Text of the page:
Former Chief Financial Officer Sentenced To 20 Months’ For Role In $30 Million Bank Fraud Scheme
The Defendant Fraudulently Inflated Accounts Receivable To Draw From A Revolving Line Of Credit
Earlier today, Thomas Torre, the former Chief Financial Officer of Metro Fuel Oil Corp., was sentenced to 20 months’ imprisonment, three years of supervised release, and ordered to forfeit $800,000 in criminal proceeds. On May 20, 2015, Torre pled guilty to conspiring to commit bank fraud by overstating Metro Fuel’s accounts receivable in order to draw from a revolving line of credit issued by New York Commercial Bank (NYCB). The fuel company later filed for bankruptcy after fraudulently obtaining over $30 million from NYCB. The sentencing proceeding was held before United States District Judge Pamela K. Chen.
The sentence was announced by Robert L. Capers, United States Attorney for the Eastern District of New York. Mr. Capers expressed his grateful appreciation to the Federal Bureau of Investigation, New York Field Office, the agency responsible for leading the government’s investigation in this case.
For sixty consecutive months, from 2007 to July 2012, Torre submitted false certificates to NYCB that falsely overstated the company’s accounts receivables. The bank used the information in the certificates to determine the amount Metro Fuel could borrow on its revolving line of credit. Torre misrepresented the true accounts receivable by deliberately failing to account for the cash payments received from customers and by creating fictitious invoice amounts. By September 2012, the fuel company could no longer pay its bills and filed a voluntary petition for bankruptcy. At the time of the bankruptcy, the company owed NYCB more than $30 million.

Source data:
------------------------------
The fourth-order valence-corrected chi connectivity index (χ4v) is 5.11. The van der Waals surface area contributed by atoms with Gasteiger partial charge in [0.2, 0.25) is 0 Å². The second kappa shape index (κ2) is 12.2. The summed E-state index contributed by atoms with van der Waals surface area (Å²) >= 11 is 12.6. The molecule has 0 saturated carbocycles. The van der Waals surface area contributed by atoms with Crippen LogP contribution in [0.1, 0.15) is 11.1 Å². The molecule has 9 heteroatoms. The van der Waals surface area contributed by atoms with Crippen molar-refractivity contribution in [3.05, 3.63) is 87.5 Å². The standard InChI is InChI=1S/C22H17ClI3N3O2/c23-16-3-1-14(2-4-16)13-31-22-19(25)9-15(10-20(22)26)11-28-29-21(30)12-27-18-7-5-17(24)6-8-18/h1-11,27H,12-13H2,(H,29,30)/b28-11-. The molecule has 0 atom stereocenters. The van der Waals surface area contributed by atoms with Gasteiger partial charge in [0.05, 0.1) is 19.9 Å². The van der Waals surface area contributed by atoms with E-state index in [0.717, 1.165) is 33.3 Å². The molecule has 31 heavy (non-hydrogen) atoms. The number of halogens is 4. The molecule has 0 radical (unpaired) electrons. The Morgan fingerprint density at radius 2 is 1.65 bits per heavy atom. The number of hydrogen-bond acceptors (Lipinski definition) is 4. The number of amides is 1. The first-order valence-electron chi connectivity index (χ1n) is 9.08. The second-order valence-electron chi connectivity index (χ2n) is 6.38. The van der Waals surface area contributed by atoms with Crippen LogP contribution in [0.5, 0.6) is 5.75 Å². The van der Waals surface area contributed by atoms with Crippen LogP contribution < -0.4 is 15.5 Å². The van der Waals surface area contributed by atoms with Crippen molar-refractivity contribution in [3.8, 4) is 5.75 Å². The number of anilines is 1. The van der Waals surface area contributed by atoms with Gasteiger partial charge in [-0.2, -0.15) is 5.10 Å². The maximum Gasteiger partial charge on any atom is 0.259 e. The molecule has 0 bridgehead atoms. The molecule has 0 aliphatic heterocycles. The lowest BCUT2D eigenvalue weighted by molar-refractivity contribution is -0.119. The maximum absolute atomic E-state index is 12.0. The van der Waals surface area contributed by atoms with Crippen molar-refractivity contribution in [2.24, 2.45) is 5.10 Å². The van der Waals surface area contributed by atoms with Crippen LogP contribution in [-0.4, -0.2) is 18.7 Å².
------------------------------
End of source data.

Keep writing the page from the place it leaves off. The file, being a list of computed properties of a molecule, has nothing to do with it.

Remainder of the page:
The government’s case is being handled by the Office’s Business and Securities Fraud Section. Assistant United States Attorney William P. Campos is in charge of the prosecution, with assistance provided by Assistant United States Attorney Brian Morris of the Office’s Civil Division, which is responsible for the forfeiture of assets.
The charges were brought in connection with the President’s Financial Fraud Enforcement Task Force. The task force was established to wage an aggressive, coordinated, and proactive effort to investigate and prosecute financial crimes. With more than 20 federal agencies, 94 U.S. attorneys’ offices, and state and local partners, it’s the broadest coalition of law enforcement, investigatory, and regulatory agencies ever assembled to combat fraud. Since its formation, the task force has made great strides in facilitating increased investigation and prosecution of financial crimes; enhancing coordination and cooperation among federal, state, and local authorities; addressing discrimination in the lending and financial markets; and conducting outreach to the public, victims, financial institutions, and other organizations. Since fiscal year 2009, the Justice Department has filed over 18,000 financial fraud cases against more than 25,000 defendants. For more information on the task force, please visit www.StopFraud.gov.
Albertson, New York
E.D.N.Y. Docket No. 14 - CR - 514 (PKC)